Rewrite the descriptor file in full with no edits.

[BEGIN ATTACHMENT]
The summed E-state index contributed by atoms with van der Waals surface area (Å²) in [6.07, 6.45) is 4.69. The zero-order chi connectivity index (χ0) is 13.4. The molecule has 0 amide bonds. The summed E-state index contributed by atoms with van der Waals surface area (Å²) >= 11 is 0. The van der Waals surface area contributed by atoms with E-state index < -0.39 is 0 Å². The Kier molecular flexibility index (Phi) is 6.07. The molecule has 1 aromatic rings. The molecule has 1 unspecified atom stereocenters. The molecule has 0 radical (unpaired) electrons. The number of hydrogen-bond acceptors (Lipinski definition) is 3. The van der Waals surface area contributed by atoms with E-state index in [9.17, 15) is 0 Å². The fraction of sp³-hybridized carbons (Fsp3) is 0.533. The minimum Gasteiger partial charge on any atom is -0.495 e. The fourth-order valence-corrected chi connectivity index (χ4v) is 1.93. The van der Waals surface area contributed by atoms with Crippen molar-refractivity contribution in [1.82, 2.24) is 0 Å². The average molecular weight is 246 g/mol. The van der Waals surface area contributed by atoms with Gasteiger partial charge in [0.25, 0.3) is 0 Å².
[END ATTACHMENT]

The summed E-state index contributed by atoms with van der Waals surface area (Å²) in [6.07, 6.45) is 4.69. The zero-order chi connectivity index (χ0) is 13.4. The molecule has 0 amide bonds. The summed E-state index contributed by atoms with van der Waals surface area (Å²) >= 11 is 0. The van der Waals surface area contributed by atoms with E-state index < -0.39 is 0 Å². The Kier molecular flexibility index (Phi) is 6.07. The molecule has 1 aromatic rings. The molecule has 1 unspecified atom stereocenters. The molecule has 0 radical (unpaired) electrons. The number of hydrogen-bond acceptors (Lipinski definition) is 3. The van der Waals surface area contributed by atoms with E-state index in [9.17, 15) is 0 Å². The fraction of sp³-hybridized carbons (Fsp3) is 0.533. The minimum Gasteiger partial charge on any atom is -0.495 e. The fourth-order valence-corrected chi connectivity index (χ4v) is 1.93. The van der Waals surface area contributed by atoms with Crippen molar-refractivity contribution in [1.82, 2.24) is 0 Å². The average molecular weight is 246 g/mol. The van der Waals surface area contributed by atoms with Gasteiger partial charge in [0.25, 0.3) is 0 Å².